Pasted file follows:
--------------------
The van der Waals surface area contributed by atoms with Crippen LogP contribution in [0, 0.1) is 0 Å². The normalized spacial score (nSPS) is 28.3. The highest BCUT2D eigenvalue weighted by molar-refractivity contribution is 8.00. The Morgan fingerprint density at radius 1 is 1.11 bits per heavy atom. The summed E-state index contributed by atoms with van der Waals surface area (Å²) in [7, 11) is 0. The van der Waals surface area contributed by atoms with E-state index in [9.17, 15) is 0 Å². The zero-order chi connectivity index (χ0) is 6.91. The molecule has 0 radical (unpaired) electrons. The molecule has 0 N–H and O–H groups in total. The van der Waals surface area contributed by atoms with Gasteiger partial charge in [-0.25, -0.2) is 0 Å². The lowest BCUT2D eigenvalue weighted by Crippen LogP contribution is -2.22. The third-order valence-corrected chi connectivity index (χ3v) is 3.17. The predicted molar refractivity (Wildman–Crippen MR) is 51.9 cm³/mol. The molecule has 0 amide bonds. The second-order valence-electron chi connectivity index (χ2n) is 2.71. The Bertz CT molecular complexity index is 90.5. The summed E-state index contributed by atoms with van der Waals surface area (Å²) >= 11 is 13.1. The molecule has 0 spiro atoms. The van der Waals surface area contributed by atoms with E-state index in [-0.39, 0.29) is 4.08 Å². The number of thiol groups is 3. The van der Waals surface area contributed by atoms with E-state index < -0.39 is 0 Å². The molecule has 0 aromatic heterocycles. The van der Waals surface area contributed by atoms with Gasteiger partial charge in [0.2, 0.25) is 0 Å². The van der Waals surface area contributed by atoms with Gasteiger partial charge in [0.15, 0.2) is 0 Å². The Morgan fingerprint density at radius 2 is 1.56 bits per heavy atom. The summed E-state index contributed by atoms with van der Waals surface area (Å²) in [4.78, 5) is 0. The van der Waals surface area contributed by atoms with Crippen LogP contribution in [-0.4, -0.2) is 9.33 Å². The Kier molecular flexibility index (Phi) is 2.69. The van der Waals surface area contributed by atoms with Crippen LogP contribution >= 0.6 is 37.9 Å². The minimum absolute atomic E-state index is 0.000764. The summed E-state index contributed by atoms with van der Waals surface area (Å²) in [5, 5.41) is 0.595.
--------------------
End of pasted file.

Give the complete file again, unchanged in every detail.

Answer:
The van der Waals surface area contributed by atoms with Crippen LogP contribution in [0, 0.1) is 0 Å². The normalized spacial score (nSPS) is 28.3. The highest BCUT2D eigenvalue weighted by molar-refractivity contribution is 8.00. The Morgan fingerprint density at radius 1 is 1.11 bits per heavy atom. The summed E-state index contributed by atoms with van der Waals surface area (Å²) in [7, 11) is 0. The van der Waals surface area contributed by atoms with E-state index in [9.17, 15) is 0 Å². The zero-order chi connectivity index (χ0) is 6.91. The molecule has 0 radical (unpaired) electrons. The molecule has 0 N–H and O–H groups in total. The van der Waals surface area contributed by atoms with Gasteiger partial charge in [-0.25, -0.2) is 0 Å². The lowest BCUT2D eigenvalue weighted by Crippen LogP contribution is -2.22. The third-order valence-corrected chi connectivity index (χ3v) is 3.17. The predicted molar refractivity (Wildman–Crippen MR) is 51.9 cm³/mol. The molecule has 0 amide bonds. The second-order valence-electron chi connectivity index (χ2n) is 2.71. The Bertz CT molecular complexity index is 90.5. The summed E-state index contributed by atoms with van der Waals surface area (Å²) >= 11 is 13.1. The molecule has 0 spiro atoms. The van der Waals surface area contributed by atoms with E-state index in [-0.39, 0.29) is 4.08 Å². The number of thiol groups is 3. The van der Waals surface area contributed by atoms with E-state index < -0.39 is 0 Å². The molecule has 0 aromatic heterocycles. The van der Waals surface area contributed by atoms with Gasteiger partial charge in [0.2, 0.25) is 0 Å². The van der Waals surface area contributed by atoms with Gasteiger partial charge in [0.15, 0.2) is 0 Å². The Morgan fingerprint density at radius 2 is 1.56 bits per heavy atom. The summed E-state index contributed by atoms with van der Waals surface area (Å²) in [4.78, 5) is 0. The van der Waals surface area contributed by atoms with Crippen LogP contribution in [-0.4, -0.2) is 9.33 Å². The Kier molecular flexibility index (Phi) is 2.69. The van der Waals surface area contributed by atoms with Crippen LogP contribution >= 0.6 is 37.9 Å². The minimum absolute atomic E-state index is 0.000764. The summed E-state index contributed by atoms with van der Waals surface area (Å²) in [5, 5.41) is 0.595.